As a teenager he was a prize-winner at the Mugham 99 festival, exploring the traditional roots of the tar as an integral part of a mugham ensemble. But since then he has broadened his explorations of what the instrument can do, teaming up with his brother Shahin for jazz performances and performing with a symphony orchestra as part of the first Buta Festival of Azerbaijani Arts in London in 2009-10.



Singing prodigy Jabi was born in 2002 in the Agsu region of central Azerbaijan. His vocal talents were recognised at a young age, and in 2011 he started studying at a specialist arts school. In the same year he was awarded a diploma at the 3rd International Children’s Music Festival, and the following year he won a diploma from the festival to mark the 115th anniversary of the famous singer Bul-Bul. In 2013 he took third place in the International Children’s Music Festival. He is currently continuing his studies at the Republican Arts Gymnasium.



The Royal Philharmonic Concert Orchestra (RPCO) was formed in 1987 and has built up an international reputation in its own right. The RPCO brings its versatile programming of classical, light classical and popular music to prestigious venues worldwide, and regularly performs with top artists from classical music, pop music and West End musicals. It has become a frequent visitor to the Royal Albert Hall: last season it provided a live soundtrack to screenings of three great films, ‘West Side Story’, ‘Singin’ in the Rain’ and ‘Fantasia’. The orchestra has also toured with Sting and spent six months travelling the world with the ‘Star Wars: A Musical Journey’ programme showcasing the music of John Williams.


Niyazi grew up in a highly musical background. His father Zulfugar Hajibeyli, was a composer and his uncle was the great Uzeyir Hajibeyli, the first great pioneer of Azerbaijani classical music. Those family connections are also present in this concert with two of Uzeyir’s works performed in orchestrations by Niyazi. The overture to the opera ‘Koroglu’ is something of an unofficial national anthem for Azerbaijanis, reflecting the affection for this dramatic musical telling of an intensely patriotic story.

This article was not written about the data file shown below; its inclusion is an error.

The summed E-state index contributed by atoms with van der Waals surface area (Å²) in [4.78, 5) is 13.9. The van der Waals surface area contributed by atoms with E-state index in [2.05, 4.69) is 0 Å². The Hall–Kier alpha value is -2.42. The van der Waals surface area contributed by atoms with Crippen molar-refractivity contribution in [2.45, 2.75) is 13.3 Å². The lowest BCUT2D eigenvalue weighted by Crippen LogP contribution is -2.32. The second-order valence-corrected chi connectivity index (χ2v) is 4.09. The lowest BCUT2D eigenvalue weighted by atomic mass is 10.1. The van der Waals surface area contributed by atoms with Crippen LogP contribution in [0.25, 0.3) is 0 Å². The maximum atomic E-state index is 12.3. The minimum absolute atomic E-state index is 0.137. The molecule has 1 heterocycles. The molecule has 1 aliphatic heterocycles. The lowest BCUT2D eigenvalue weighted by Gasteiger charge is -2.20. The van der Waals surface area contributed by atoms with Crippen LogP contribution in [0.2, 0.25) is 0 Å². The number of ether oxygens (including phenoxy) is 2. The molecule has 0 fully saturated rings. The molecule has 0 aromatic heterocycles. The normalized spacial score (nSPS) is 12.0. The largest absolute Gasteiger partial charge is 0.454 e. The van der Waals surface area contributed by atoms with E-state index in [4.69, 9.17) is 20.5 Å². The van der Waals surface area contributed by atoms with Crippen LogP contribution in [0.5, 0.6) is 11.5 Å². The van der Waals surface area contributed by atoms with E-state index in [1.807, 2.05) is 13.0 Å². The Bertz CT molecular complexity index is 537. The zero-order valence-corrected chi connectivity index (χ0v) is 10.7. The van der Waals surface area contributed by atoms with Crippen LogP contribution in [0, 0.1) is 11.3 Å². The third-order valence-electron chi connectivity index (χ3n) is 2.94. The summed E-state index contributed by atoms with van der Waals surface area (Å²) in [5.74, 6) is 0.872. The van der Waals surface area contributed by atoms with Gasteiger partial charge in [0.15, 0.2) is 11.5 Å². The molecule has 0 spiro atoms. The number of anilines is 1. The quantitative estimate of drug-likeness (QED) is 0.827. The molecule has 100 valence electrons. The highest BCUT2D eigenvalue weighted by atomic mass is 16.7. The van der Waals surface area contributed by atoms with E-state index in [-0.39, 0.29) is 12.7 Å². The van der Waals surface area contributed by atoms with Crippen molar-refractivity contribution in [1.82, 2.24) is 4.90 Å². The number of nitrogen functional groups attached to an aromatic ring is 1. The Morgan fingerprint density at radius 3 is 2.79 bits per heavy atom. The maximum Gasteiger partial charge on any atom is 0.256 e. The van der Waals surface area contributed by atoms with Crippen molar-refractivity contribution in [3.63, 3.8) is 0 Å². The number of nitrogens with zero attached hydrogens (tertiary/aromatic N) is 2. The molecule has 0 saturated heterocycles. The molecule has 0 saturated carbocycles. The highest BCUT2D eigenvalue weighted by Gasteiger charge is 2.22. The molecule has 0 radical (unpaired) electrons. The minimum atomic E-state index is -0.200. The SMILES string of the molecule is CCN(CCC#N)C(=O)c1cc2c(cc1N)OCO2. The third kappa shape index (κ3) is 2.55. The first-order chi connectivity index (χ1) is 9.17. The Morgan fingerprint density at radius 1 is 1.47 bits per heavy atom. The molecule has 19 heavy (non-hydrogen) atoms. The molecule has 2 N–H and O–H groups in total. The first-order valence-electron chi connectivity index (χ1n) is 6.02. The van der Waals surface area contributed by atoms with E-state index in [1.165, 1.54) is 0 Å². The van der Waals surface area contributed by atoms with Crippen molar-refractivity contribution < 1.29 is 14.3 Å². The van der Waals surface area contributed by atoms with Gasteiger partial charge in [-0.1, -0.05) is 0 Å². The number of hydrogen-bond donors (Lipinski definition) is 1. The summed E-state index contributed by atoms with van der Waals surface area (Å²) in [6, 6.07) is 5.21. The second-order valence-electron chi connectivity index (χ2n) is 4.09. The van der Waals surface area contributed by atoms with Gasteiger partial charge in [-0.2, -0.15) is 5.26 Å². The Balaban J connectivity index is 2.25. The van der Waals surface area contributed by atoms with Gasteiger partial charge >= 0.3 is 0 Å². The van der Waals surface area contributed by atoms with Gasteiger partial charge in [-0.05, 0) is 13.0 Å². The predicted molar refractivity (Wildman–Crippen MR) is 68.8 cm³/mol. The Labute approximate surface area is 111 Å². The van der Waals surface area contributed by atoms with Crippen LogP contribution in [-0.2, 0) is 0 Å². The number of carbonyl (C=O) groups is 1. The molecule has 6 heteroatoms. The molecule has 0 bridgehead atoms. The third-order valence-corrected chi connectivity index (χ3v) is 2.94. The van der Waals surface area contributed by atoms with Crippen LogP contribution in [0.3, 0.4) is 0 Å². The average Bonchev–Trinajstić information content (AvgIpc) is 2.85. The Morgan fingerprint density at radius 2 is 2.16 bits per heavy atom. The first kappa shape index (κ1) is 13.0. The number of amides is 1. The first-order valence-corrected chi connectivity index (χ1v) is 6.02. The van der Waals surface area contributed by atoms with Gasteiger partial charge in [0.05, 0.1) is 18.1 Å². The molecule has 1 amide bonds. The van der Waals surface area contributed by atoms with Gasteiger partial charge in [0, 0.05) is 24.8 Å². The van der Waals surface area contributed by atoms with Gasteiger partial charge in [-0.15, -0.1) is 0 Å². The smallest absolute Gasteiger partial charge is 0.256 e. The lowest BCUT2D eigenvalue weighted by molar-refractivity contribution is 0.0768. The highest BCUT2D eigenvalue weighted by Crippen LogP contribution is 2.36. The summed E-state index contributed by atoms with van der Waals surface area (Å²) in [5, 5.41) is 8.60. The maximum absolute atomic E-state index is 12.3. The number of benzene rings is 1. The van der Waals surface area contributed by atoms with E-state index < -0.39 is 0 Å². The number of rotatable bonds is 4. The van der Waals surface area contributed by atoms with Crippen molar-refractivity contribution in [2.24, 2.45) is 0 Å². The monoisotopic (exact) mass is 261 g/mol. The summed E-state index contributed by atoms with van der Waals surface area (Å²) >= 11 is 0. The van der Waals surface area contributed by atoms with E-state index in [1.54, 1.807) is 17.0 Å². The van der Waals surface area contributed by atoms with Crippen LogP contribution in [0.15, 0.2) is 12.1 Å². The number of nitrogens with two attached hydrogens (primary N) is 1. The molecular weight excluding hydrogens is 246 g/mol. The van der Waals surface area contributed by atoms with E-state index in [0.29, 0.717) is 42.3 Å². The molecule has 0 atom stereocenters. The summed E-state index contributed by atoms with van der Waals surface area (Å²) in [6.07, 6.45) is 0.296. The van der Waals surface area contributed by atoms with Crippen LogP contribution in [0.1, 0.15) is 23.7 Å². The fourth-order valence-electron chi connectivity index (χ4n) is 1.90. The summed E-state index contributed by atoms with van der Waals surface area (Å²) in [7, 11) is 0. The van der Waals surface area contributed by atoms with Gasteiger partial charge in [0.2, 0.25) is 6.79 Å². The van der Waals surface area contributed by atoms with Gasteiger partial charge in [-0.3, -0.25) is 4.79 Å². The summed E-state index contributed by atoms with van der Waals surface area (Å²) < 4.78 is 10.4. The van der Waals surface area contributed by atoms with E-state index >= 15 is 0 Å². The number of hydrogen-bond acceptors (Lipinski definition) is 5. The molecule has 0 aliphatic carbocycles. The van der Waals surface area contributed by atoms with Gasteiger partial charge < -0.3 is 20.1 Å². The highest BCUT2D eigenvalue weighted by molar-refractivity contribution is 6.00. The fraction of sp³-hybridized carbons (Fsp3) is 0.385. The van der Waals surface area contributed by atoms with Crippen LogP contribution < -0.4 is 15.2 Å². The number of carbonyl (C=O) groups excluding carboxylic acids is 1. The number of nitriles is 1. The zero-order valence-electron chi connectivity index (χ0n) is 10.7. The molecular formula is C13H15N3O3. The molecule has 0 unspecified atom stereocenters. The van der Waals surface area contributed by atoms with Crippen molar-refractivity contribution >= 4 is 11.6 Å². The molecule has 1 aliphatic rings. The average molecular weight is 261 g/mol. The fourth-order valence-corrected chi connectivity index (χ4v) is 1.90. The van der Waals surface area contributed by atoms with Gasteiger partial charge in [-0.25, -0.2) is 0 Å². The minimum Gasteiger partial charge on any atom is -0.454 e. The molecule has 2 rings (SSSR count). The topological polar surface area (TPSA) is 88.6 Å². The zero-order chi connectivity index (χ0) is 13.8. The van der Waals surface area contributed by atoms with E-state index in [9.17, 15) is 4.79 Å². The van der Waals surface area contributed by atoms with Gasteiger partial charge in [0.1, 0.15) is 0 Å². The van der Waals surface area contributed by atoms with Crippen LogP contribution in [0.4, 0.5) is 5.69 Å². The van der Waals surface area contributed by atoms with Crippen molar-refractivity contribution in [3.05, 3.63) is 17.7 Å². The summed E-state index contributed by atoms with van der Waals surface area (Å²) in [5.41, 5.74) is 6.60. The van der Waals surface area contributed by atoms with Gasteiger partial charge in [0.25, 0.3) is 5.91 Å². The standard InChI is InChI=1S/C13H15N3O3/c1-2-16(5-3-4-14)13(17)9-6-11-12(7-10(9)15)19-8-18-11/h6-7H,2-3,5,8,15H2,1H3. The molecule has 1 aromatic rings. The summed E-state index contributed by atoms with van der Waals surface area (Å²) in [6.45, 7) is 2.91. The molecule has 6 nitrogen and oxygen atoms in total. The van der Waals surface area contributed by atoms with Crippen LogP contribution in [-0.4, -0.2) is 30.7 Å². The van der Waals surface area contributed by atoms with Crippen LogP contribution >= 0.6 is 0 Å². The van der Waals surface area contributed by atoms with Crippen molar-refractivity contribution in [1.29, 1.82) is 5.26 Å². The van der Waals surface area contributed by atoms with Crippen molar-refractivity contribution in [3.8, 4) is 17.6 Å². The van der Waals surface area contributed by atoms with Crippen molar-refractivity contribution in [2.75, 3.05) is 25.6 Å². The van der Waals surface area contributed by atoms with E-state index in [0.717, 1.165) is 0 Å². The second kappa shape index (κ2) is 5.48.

Uzeyir’s suite from his 1913 opera Arshin Mal Alan (The Cloth Peddler), also orchestrated by Niyazi, recalls the maestro’s great breakthrough at the age of just 26. A 1938 festival of the creativity of the Soviet peoples was set to showcase Azerbaijani opera at the world-famous Bolshoi Theatre in Moscow. Uzeyir was due to direct the performances, but fell ill – leaving Niyazi to step in as a late substitute. Far from being overawed by the occasion, even at a time when even cultural activity in the USSR came under the intense scrutiny of the Communist authorities, the young musician delivered a series of stirring performances to secure himself a reputation that endured throughout his life and even after his death in 1982. His fame spread beyond the Soviet Union: he conducted with the famous pianist Van Cliburn and won the Nehru award from the Indian government for his 1971 ballet ‘Chitra’, based on Indian themes and harking back to the long connections between Azerbaijan – the land of fire – and the Zoroastrians of India who built temples on the Absheron peninsula.

Leading Azerbaijani conductor Yilchan Adigezalov takes up Niyazi’s baton to take the Royal Philharmonic Concert Orchestra through tonight’s performance. Adigezalov is a committed advocate of Niyazi’s music and owns several of the original manuscripts of the maestro’s work.


Niyazi, a gifted composer and charismatic conductor, was one of the biggest names in Azerbaijan’s musical life.

Throughout the 20th century he was a towering figure in the cultural scene not only of Baku but the USSR and beyond. As a conductor he was a renowned interpreter of the great Soviet composers, including his friends Shostakovich and Kabelevsky; as a composer he developed a masterful blend of western classical music and the traditions of his native land.

In the words of his wife, Hajar Khanum, Niyazi had “an incredible charisma that made people fall in love with him. Audiences were mesmerized with his sense of rhythm, the fluidity of his music and his great passion”. That passion saw the couple elope to wed far from the eyes of her angry family, and also burns through Niyazi’s compositions. The great symphonic mugham, ‘Rast’, which concludes this concert, is based on one of the seven modes of mugham and characteristically Niyazi chooses the sounds intended to inspire courage and good cheer in listeners. His lushly romantic aria ‘Arzu’ – Desire – became one of his best- loved compositions, championed by the great Azerbaijani tenor Muslim Magomayev among many other top performers of the Soviet era.

Buta Festival of Azerbaijani Arts